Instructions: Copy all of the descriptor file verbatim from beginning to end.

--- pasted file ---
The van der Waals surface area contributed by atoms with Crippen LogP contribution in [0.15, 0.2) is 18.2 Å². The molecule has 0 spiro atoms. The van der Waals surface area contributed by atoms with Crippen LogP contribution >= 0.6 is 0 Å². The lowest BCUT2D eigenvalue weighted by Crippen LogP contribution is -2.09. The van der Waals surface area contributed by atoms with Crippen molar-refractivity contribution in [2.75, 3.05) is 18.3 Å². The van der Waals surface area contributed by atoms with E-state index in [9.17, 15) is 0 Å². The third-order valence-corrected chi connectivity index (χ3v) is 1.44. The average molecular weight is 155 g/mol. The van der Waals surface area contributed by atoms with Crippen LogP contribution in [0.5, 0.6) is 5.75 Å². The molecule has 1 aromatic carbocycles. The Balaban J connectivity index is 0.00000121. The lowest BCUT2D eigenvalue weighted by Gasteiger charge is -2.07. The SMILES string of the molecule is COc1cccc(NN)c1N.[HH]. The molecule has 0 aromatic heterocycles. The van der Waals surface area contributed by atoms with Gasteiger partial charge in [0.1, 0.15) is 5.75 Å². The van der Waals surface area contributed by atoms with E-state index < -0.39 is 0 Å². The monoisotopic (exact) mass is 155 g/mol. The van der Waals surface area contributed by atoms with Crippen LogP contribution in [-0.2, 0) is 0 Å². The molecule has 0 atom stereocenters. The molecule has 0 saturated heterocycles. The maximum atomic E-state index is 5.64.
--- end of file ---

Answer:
The van der Waals surface area contributed by atoms with Crippen LogP contribution in [0.15, 0.2) is 18.2 Å². The molecule has 0 spiro atoms. The van der Waals surface area contributed by atoms with Crippen LogP contribution >= 0.6 is 0 Å². The lowest BCUT2D eigenvalue weighted by Crippen LogP contribution is -2.09. The van der Waals surface area contributed by atoms with Crippen molar-refractivity contribution in [2.75, 3.05) is 18.3 Å². The van der Waals surface area contributed by atoms with E-state index in [9.17, 15) is 0 Å². The third-order valence-corrected chi connectivity index (χ3v) is 1.44. The average molecular weight is 155 g/mol. The van der Waals surface area contributed by atoms with Crippen LogP contribution in [0.5, 0.6) is 5.75 Å². The molecule has 1 aromatic carbocycles. The Balaban J connectivity index is 0.00000121. The lowest BCUT2D eigenvalue weighted by Gasteiger charge is -2.07. The SMILES string of the molecule is COc1cccc(NN)c1N.[HH]. The molecule has 0 aromatic heterocycles. The van der Waals surface area contributed by atoms with Gasteiger partial charge in [0.1, 0.15) is 5.75 Å². The van der Waals surface area contributed by atoms with E-state index < -0.39 is 0 Å². The monoisotopic (exact) mass is 155 g/mol. The van der Waals surface area contributed by atoms with Crippen LogP contribution in [-0.2, 0) is 0 Å². The molecule has 0 atom stereocenters. The molecule has 0 saturated heterocycles. The maximum atomic E-state index is 5.64.